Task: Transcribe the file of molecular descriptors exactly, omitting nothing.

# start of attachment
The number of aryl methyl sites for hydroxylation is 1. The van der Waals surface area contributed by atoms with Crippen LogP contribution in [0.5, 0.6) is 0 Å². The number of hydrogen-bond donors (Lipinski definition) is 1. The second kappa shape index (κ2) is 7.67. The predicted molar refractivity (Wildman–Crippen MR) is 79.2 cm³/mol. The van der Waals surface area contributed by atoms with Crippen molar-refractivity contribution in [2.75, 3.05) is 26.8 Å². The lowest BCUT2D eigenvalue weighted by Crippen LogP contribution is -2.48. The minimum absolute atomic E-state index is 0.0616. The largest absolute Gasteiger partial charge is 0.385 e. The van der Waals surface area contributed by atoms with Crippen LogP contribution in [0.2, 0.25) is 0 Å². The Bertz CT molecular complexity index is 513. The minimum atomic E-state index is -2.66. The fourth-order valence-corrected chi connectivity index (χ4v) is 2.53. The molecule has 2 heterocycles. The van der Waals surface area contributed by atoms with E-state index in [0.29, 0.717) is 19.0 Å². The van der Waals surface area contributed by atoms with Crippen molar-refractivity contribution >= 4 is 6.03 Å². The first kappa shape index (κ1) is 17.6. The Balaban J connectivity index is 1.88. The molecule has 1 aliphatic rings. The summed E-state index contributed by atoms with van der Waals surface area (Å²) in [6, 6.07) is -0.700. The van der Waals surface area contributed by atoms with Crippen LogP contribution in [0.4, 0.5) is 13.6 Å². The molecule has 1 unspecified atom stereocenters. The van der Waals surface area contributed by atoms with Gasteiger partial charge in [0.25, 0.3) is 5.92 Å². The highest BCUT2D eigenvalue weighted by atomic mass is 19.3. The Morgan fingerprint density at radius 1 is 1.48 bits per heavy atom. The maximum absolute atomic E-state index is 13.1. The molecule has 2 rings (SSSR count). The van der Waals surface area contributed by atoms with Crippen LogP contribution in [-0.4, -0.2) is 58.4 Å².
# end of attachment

The number of aryl methyl sites for hydroxylation is 1. The van der Waals surface area contributed by atoms with Crippen LogP contribution in [0.5, 0.6) is 0 Å². The number of hydrogen-bond donors (Lipinski definition) is 1. The second kappa shape index (κ2) is 7.67. The predicted molar refractivity (Wildman–Crippen MR) is 79.2 cm³/mol. The van der Waals surface area contributed by atoms with Crippen molar-refractivity contribution in [2.75, 3.05) is 26.8 Å². The lowest BCUT2D eigenvalue weighted by Crippen LogP contribution is -2.48. The minimum absolute atomic E-state index is 0.0616. The largest absolute Gasteiger partial charge is 0.385 e. The van der Waals surface area contributed by atoms with Crippen LogP contribution in [0.2, 0.25) is 0 Å². The Bertz CT molecular complexity index is 513. The minimum atomic E-state index is -2.66. The fourth-order valence-corrected chi connectivity index (χ4v) is 2.53. The molecule has 2 heterocycles. The van der Waals surface area contributed by atoms with E-state index in [0.29, 0.717) is 19.0 Å². The van der Waals surface area contributed by atoms with Crippen molar-refractivity contribution >= 4 is 6.03 Å². The first kappa shape index (κ1) is 17.6. The Balaban J connectivity index is 1.88. The molecule has 1 aliphatic rings. The summed E-state index contributed by atoms with van der Waals surface area (Å²) in [6, 6.07) is -0.700. The van der Waals surface area contributed by atoms with Crippen LogP contribution in [0.4, 0.5) is 13.6 Å². The molecule has 1 unspecified atom stereocenters. The van der Waals surface area contributed by atoms with Gasteiger partial charge in [0.25, 0.3) is 5.92 Å². The highest BCUT2D eigenvalue weighted by atomic mass is 19.3. The Morgan fingerprint density at radius 1 is 1.48 bits per heavy atom. The maximum absolute atomic E-state index is 13.1. The molecule has 2 rings (SSSR count). The van der Waals surface area contributed by atoms with Crippen LogP contribution in [-0.4, -0.2) is 58.4 Å².